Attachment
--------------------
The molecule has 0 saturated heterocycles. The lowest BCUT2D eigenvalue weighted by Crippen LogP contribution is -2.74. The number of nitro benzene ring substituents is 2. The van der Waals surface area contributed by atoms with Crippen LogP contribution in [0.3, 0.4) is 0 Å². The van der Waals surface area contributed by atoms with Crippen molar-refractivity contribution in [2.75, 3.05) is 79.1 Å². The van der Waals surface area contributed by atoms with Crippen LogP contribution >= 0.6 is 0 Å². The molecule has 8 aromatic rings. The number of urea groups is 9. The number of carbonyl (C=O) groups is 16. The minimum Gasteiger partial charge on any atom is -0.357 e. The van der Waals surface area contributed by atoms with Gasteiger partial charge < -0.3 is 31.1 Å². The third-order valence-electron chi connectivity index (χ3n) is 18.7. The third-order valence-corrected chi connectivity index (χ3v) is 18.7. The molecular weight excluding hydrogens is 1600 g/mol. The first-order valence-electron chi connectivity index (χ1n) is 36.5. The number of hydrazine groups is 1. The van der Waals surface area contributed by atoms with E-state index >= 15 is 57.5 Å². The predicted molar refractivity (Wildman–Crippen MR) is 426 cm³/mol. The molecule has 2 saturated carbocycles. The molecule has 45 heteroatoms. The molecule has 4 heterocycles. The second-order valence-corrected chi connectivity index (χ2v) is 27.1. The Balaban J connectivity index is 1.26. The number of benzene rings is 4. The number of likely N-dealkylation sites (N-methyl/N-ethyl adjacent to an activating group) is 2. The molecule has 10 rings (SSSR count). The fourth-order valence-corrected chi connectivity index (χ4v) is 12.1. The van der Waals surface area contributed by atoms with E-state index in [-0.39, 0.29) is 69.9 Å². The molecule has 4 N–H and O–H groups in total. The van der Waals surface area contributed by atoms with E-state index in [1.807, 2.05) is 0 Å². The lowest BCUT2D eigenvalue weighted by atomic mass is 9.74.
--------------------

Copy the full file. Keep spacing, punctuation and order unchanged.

The molecule has 0 saturated heterocycles. The lowest BCUT2D eigenvalue weighted by Crippen LogP contribution is -2.74. The number of nitro benzene ring substituents is 2. The van der Waals surface area contributed by atoms with Crippen LogP contribution in [0.3, 0.4) is 0 Å². The van der Waals surface area contributed by atoms with Crippen molar-refractivity contribution in [2.75, 3.05) is 79.1 Å². The van der Waals surface area contributed by atoms with Crippen LogP contribution >= 0.6 is 0 Å². The molecule has 8 aromatic rings. The number of urea groups is 9. The number of carbonyl (C=O) groups is 16. The minimum Gasteiger partial charge on any atom is -0.357 e. The van der Waals surface area contributed by atoms with Gasteiger partial charge < -0.3 is 31.1 Å². The third-order valence-electron chi connectivity index (χ3n) is 18.7. The third-order valence-corrected chi connectivity index (χ3v) is 18.7. The molecular weight excluding hydrogens is 1600 g/mol. The first-order valence-electron chi connectivity index (χ1n) is 36.5. The number of hydrazine groups is 1. The van der Waals surface area contributed by atoms with E-state index >= 15 is 57.5 Å². The predicted molar refractivity (Wildman–Crippen MR) is 426 cm³/mol. The molecule has 2 saturated carbocycles. The molecule has 45 heteroatoms. The molecule has 4 heterocycles. The second-order valence-corrected chi connectivity index (χ2v) is 27.1. The Balaban J connectivity index is 1.26. The number of benzene rings is 4. The number of likely N-dealkylation sites (N-methyl/N-ethyl adjacent to an activating group) is 2. The molecule has 10 rings (SSSR count). The fourth-order valence-corrected chi connectivity index (χ4v) is 12.1. The van der Waals surface area contributed by atoms with E-state index in [-0.39, 0.29) is 69.9 Å². The molecule has 4 N–H and O–H groups in total. The van der Waals surface area contributed by atoms with E-state index in [1.807, 2.05) is 0 Å². The lowest BCUT2D eigenvalue weighted by atomic mass is 9.74.